January 15, 2013
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(1) Dynanics. The dynamics of steering a motorcycle have very little in common with the dynamics of steering an automobile. A rider stays balanced by overturning the bar to compensate for turning it too much in the opposite direction. As he does this, the bike’s geometry forces the wheel straight. In effect, the rider controls the bike through a nonstop tug-of-war between the steering forces and himself.

(2) Tug of war. A steering damper tones down the tug-of-war so that the rider doesn’t have to overreact. It reduces headshake and adds stability by keeping the front tire planted through the corners. Riders almost always prefer the way a bike handles with a steering damper, but often choose not to run one because they never warm up to the feel of resistance when the bars are turned at slow speed.

(3) Drag. Honda’s HPSD isn’t a pure steering damper. It is more of a metered drag device. It has no damping effect steering right to left for up to five degrees from dead center. After five degrees, the HPSD begins to absorb turning input with moderate damping. The level of damping is never very much, and the 20 clicks of adjustment don’t make much of a change in overall drag. The HPSD is designed to completely eliminate drag as the steering reaches full lock.

(4) Valve stack. Honda uses separate valve stacks to dampen steering movement in both directions. The return valve dampens softly in the beginning, as the steering turns back from the full-lock position. It progressively becomes firmer up until it returns to five degrees to either side of center. Then, it completely switches off. There is a bypass circuit, and from a practical point of view the damping is only effective during quick steering motions and swapping.

(5) HPSD weight. The HPSD was tested by the Honda race team for four years before it made it to the production bikes. Honda tucks the damper away behind the front number plate. There are a claimed 15 damping clicks, but most units have around 20. As a rule of thumb, most MXA test riders set the HPSD on the lightest possible setting for the conditions. The HPSD adds 6.9 ounces to the weight of the bike.

(6) Tuna. The most popular bolt-on steering damper is sold by Scotts Performance. While the HPSD looks like a mini shock absorber, the Scotts damper is the size of a can of tuna. It houses an aluminum wiper that sweeps across the oil-filled housing as the bars are turned.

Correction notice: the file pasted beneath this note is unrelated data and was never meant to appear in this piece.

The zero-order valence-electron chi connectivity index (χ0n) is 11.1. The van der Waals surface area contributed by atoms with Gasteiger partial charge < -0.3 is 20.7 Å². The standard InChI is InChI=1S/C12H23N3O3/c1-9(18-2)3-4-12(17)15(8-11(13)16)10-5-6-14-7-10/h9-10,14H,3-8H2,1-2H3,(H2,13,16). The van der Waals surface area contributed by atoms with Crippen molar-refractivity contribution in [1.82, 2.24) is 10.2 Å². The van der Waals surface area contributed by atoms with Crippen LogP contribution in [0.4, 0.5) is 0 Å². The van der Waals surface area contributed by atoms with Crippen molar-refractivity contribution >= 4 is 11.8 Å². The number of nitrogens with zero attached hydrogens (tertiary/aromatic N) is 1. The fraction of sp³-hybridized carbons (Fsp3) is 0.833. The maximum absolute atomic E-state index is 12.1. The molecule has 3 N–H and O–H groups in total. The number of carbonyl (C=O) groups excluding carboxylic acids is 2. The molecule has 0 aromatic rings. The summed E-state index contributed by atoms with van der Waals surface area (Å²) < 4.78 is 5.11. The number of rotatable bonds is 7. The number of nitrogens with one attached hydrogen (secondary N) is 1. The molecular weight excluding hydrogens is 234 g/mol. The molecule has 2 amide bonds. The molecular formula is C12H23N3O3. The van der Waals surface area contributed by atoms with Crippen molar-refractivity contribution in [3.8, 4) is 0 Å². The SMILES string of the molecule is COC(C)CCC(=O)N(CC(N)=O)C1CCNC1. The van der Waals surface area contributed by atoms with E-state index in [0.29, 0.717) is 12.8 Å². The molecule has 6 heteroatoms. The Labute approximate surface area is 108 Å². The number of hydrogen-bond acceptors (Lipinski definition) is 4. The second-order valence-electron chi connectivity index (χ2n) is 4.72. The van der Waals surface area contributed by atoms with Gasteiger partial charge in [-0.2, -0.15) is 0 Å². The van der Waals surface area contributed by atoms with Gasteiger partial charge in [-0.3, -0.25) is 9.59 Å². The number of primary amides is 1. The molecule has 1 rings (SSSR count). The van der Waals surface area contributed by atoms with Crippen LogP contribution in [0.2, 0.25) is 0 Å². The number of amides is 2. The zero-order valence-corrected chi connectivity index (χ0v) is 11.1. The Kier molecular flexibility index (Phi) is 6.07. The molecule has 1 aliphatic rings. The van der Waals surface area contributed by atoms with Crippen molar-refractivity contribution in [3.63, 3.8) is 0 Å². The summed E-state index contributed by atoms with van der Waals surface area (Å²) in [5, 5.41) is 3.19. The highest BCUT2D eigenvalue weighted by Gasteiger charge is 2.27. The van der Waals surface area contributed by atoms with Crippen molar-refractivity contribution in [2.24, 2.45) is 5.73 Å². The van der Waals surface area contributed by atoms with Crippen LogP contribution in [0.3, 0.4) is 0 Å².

(7) Dual direction. Scotts steering stabilizer (as they prefer to call it) is incredibly adjustable. It can dampen in both steering directions. It can be adjusted to dampen on the return stroke only. It can dampen the forces of turning away from the center line only. And it can dampen in all directions at all times. The Scotts damper can be mounted on top of the triple clamps or on the front fender. It weighs 20 ounces (with mounting bracket).

(8) Position-sensitive. The Scotts damper is position-sensitive. In its most popular setup, it knows where dead center is and in which direction the handlebar is being turned. It dampens when the bar is turned away from the center position. There is no damping turning back towards center. The Scotts damper controls the rider’s oversteer while directing the bike down the track.

(9) Base valve. The Scotts damper uses a base valve to adjust the level of resistance when turning away from the center line of the bike. As a rule, MXA test riders set it at eight clicks out. As a backup to the base valve, there is a high-speed valve (with a blow-off system) that flows more oil to ease sudden steering motion. The most common adjustment for the high-speed valve is 1-1/2 turns out.

(10) Sweep. Not only does the Scotts damper turn off the damping nearing full lock like the Honda HPSD, but it also allows the rider to adjust exactly when it free steers. It is called “sweep adjustment.” Most MXA test riders set the sweep at 34 degrees of total sweep (which is 17 degrees in either direction). Best of all, with the Scotts damper the damping can be turned off.


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